Written by: Johan Fundin on May 17th, 2006
Theatrical Release Dates: Italy/Germany 1972
Director: Ferdinando Merighi
Cast: Anita Ekberg, Rosalba Neri, Evelyne Kraft, Howard Vernon, Pietro Martellanza, Barbara Bouchet, Robert Sacchi
DVD released:June 28th, 2005
Approximate running time: 90 Minutes
Aspect Ratio: 1.66:1 Anamorphic Widescreen
Sound: Dolby Digital Stereo English
Subtitles: During French Dialog Scenes
DVD Release: Mondo Macabro
Region Coding: Region 0 NTSC
Retail Price: $19.95
A Giallo on the verge of soft-porn.
Beautiful Euro babes become victims of a black-gloved maniac on a killing spree in Fernando Merighi’s gory and sexy giallo. In the early 70s a tendency arose to shoot these kind of urbanized thrillers at locations outside Italy as well, like London, Dublin, Athens, Prague or Copenhagen. This time around we find ourselves in the wonderful French capital.
The very first shot in the film shows in close-up the body of a man falling from the Eiffel Tower, a startling opening that is echoed by the first shot with the falling body in Takashi Miike’s, Dead or Alive 27 years later. Then the credits start rolling accompanied by an excellent soundtrack by Bruno Nicolai.
The sleazy story takes place in a Parisian brothel, run by Madame Colette (Ekberg). A regular client in the sex club, Antoine Gottvalles (Martell), a deranged young man with a hot temper, arrives one night to see one of the working girls, Francine (Bouchet). He enjoys bringing her presents, this time a bunch of jewellery he has stolen. Later that night, after Antoine has left, Francine is found dead in her bed, murdered. Unsurprisingly, Antoine who was the last person seen with the victim becomes quickly the main suspect and is now chased by the Police where Inspector Pontaine (a Humphrey Bogart look-alike Robert Sacchi) is in charge of the case. The hunted Antoine searches a place to hide and ends up at his ex-wife Marianne’s (Neri) apartment, a surprise visit that is not at all appreciated, neither by Marianne nor her lover.
Meanwhile, a certain Professor and doctor Waldemar (Vernon) who has lead the autopsy of Francine concludes that the prostitute died from a crushed brain caused by the force from a strong blow to her head by the use of a hard object, a lamp in fact, that was found at the scene of the crime. Soon other characters are introduced, like Roger, Prof. Waldemar’s young medical laboratory assistant, and the gorgeous Leonora (Kraft), Waldemar’s daughter. What Waldemar doesn’t know is that Roger and Leonora are in love, something that Leonora desperately tries to hide from her protective father. Typically for this kind of films, the plot is twisted and there are reasons to suspect more than just one character to be the killer…The death of Francine is only the beginning of a series of murders where each and every one has a connection to the brothel of Madame Colette.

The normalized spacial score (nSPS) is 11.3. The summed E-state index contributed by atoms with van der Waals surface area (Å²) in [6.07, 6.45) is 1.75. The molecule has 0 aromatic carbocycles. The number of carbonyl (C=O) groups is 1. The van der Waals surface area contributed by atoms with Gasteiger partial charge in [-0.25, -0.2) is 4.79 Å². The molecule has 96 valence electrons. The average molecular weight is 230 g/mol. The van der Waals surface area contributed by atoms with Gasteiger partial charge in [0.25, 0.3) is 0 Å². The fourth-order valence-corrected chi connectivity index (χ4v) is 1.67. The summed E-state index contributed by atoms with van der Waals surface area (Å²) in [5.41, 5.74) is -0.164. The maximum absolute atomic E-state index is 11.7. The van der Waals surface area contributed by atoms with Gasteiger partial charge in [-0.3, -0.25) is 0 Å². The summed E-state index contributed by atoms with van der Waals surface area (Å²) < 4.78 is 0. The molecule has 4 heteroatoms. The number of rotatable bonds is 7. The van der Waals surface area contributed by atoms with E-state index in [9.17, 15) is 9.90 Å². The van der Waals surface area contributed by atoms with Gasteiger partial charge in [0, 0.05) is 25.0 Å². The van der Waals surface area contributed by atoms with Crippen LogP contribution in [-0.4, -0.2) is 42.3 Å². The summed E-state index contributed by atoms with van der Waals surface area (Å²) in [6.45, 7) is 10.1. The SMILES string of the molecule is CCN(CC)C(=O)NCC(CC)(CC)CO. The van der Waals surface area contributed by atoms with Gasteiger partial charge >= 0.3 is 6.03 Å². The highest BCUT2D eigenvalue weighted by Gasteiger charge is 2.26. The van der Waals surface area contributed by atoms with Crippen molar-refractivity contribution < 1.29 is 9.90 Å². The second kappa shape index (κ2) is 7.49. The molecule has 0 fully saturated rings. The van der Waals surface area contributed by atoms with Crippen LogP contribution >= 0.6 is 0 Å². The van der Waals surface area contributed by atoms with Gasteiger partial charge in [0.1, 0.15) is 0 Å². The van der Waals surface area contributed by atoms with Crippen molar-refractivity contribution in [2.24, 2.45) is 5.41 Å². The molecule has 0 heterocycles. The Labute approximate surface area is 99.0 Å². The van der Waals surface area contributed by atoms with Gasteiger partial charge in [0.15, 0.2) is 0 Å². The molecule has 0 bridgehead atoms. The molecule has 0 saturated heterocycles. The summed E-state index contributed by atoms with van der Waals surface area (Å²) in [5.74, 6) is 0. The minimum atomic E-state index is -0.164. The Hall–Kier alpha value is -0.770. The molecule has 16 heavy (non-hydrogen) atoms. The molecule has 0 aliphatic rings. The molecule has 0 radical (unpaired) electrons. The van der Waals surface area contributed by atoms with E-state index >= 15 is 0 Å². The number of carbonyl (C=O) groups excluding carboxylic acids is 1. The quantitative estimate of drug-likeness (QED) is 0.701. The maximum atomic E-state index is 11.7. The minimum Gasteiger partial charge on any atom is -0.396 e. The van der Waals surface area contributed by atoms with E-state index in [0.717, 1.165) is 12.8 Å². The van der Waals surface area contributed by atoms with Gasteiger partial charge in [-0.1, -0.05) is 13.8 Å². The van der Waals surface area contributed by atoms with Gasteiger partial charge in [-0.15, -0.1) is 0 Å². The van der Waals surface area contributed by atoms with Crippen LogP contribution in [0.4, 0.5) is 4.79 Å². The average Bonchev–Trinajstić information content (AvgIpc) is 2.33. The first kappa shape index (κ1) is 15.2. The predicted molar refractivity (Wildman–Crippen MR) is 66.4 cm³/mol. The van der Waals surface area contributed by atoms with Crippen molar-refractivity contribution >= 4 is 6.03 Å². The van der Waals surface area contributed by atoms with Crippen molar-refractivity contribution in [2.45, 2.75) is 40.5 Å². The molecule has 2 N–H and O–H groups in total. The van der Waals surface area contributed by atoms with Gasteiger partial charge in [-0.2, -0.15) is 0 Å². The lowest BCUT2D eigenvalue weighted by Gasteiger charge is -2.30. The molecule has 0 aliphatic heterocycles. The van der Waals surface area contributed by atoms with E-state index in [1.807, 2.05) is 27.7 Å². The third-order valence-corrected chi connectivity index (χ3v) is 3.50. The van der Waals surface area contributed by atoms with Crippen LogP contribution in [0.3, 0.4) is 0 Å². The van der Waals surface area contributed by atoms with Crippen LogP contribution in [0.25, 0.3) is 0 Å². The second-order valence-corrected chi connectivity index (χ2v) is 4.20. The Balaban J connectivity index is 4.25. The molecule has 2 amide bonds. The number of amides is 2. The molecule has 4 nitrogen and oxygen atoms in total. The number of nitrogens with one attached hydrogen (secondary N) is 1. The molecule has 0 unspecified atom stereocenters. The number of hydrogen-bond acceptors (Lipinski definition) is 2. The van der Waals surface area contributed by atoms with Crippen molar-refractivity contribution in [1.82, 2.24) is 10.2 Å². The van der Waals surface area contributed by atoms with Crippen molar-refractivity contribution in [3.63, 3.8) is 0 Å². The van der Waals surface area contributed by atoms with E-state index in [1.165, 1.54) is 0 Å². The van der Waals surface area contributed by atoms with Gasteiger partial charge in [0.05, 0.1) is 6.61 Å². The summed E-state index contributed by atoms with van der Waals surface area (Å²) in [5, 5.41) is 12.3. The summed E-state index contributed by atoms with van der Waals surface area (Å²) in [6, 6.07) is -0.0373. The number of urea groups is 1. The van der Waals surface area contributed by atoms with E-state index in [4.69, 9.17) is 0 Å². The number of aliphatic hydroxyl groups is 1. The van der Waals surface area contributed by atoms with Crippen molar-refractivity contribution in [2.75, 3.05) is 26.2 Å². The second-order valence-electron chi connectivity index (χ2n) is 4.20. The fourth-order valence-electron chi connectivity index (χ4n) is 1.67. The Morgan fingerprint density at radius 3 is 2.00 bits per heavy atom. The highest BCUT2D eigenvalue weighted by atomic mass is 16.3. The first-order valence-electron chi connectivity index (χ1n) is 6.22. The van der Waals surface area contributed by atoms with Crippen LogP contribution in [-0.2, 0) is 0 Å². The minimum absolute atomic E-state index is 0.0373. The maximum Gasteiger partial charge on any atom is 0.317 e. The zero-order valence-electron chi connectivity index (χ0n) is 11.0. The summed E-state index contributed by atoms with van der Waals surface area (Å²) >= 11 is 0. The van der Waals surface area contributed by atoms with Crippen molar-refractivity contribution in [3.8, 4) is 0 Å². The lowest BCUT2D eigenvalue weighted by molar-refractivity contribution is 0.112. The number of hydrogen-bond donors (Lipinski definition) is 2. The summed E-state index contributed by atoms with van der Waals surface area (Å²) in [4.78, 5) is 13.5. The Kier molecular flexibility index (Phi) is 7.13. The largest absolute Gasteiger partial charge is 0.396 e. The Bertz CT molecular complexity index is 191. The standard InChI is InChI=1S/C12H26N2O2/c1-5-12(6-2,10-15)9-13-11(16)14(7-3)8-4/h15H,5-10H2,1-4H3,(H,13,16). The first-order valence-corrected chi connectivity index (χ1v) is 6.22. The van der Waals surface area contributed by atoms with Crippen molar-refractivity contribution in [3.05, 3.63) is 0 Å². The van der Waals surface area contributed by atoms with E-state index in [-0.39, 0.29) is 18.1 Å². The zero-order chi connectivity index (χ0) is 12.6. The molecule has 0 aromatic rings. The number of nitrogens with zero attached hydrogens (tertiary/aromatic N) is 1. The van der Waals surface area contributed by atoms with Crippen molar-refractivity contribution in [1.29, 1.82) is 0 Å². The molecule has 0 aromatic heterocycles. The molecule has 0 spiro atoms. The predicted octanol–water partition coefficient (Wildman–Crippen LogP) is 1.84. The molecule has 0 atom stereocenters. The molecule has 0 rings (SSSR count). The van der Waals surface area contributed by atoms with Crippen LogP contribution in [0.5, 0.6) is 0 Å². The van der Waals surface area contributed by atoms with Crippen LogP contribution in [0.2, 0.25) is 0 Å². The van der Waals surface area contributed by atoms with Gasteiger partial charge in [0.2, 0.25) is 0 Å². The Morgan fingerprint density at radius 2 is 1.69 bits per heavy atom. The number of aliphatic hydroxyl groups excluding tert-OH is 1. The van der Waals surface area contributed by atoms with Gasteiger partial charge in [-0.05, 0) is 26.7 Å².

The killings are pretty violent and gory in true giallo-style, including throat-slashings and decapitations, but most surprising is the innovative camerawork associated with the death scenes. Each murder is replayed four times in a quick and continuous sequence where the colour of the lighting is changed for each replay.
Mondo Macabro presents French Sex Murders in a brand new anamorphic transfer that is claimed to be the most complete existing version of the film. The colors look nicely saturated and the print used has a few minor instances of print damage. The English audio is sounds a tad thin. There are two scenes in French and they are subtitled in English.
Extras for this release include notes about the film, a large stills and poster gallery, deleted and alternate scenes, a documentary on legendary producer Dick Randall and previews of several other Mondo Macabro titles.
There are worse gialli out there. This one is actually not that bad as the cheesy title might suggest. French Sex Murders features a great cast including Anita Ekberg (who starred in four Fellini films), Howard Vernon (who worked with Woody Allen, Godard and Powell) and the giallo icon Barbara Bouchet, and the man behind the gory special effects is Carlo Rambaldi whose future work on Spielberg’s ET would land him an Oscar. It might not be a masterpiece but giallo completists might want to check it out.
This review originally appeared at Dark Discussion and is reprinted here with permission.